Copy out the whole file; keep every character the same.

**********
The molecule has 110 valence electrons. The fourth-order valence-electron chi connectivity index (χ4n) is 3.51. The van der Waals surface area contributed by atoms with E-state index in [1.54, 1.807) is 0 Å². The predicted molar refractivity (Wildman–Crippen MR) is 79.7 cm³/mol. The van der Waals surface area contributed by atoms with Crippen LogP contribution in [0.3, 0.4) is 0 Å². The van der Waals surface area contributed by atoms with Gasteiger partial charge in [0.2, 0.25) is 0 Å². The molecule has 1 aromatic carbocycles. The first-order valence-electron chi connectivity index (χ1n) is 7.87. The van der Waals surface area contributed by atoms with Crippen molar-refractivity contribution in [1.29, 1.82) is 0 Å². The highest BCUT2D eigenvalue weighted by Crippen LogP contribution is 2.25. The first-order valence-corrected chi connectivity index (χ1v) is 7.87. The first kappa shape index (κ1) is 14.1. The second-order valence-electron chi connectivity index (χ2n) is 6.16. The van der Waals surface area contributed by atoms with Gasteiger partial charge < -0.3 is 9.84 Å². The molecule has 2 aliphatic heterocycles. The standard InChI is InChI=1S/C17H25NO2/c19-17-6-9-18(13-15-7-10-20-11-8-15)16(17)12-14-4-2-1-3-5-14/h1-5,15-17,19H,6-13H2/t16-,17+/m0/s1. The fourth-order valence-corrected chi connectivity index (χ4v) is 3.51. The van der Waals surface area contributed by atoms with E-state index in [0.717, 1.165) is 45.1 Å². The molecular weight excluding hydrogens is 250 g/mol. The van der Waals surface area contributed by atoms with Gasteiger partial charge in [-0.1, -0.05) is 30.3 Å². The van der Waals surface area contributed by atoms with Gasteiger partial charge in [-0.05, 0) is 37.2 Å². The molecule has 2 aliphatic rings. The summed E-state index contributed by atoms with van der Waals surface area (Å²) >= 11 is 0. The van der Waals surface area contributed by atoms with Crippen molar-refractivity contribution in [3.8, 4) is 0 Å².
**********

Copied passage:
The molecule has 110 valence electrons. The fourth-order valence-electron chi connectivity index (χ4n) is 3.51. The van der Waals surface area contributed by atoms with E-state index in [1.54, 1.807) is 0 Å². The predicted molar refractivity (Wildman–Crippen MR) is 79.7 cm³/mol. The van der Waals surface area contributed by atoms with Crippen LogP contribution in [0.3, 0.4) is 0 Å². The van der Waals surface area contributed by atoms with Gasteiger partial charge in [0.2, 0.25) is 0 Å². The molecule has 1 aromatic carbocycles. The first-order valence-electron chi connectivity index (χ1n) is 7.87. The van der Waals surface area contributed by atoms with Crippen molar-refractivity contribution in [1.29, 1.82) is 0 Å². The highest BCUT2D eigenvalue weighted by Crippen LogP contribution is 2.25. The first-order valence-corrected chi connectivity index (χ1v) is 7.87. The first kappa shape index (κ1) is 14.1. The second-order valence-electron chi connectivity index (χ2n) is 6.16. The van der Waals surface area contributed by atoms with Gasteiger partial charge < -0.3 is 9.84 Å². The molecule has 2 aliphatic heterocycles. The standard InChI is InChI=1S/C17H25NO2/c19-17-6-9-18(13-15-7-10-20-11-8-15)16(17)12-14-4-2-1-3-5-14/h1-5,15-17,19H,6-13H2/t16-,17+/m0/s1. The fourth-order valence-corrected chi connectivity index (χ4v) is 3.51. The van der Waals surface area contributed by atoms with E-state index in [0.717, 1.165) is 45.1 Å². The molecular weight excluding hydrogens is 250 g/mol. The van der Waals surface area contributed by atoms with Gasteiger partial charge in [-0.1, -0.05) is 30.3 Å². The van der Waals surface area contributed by atoms with Gasteiger partial charge in [-0.05, 0) is 37.2 Å². The molecule has 2 aliphatic rings. The summed E-state index contributed by atoms with van der Waals surface area (Å²) >= 11 is 0. The van der Waals surface area contributed by atoms with Crippen molar-refractivity contribution in [3.8, 4) is 0 Å².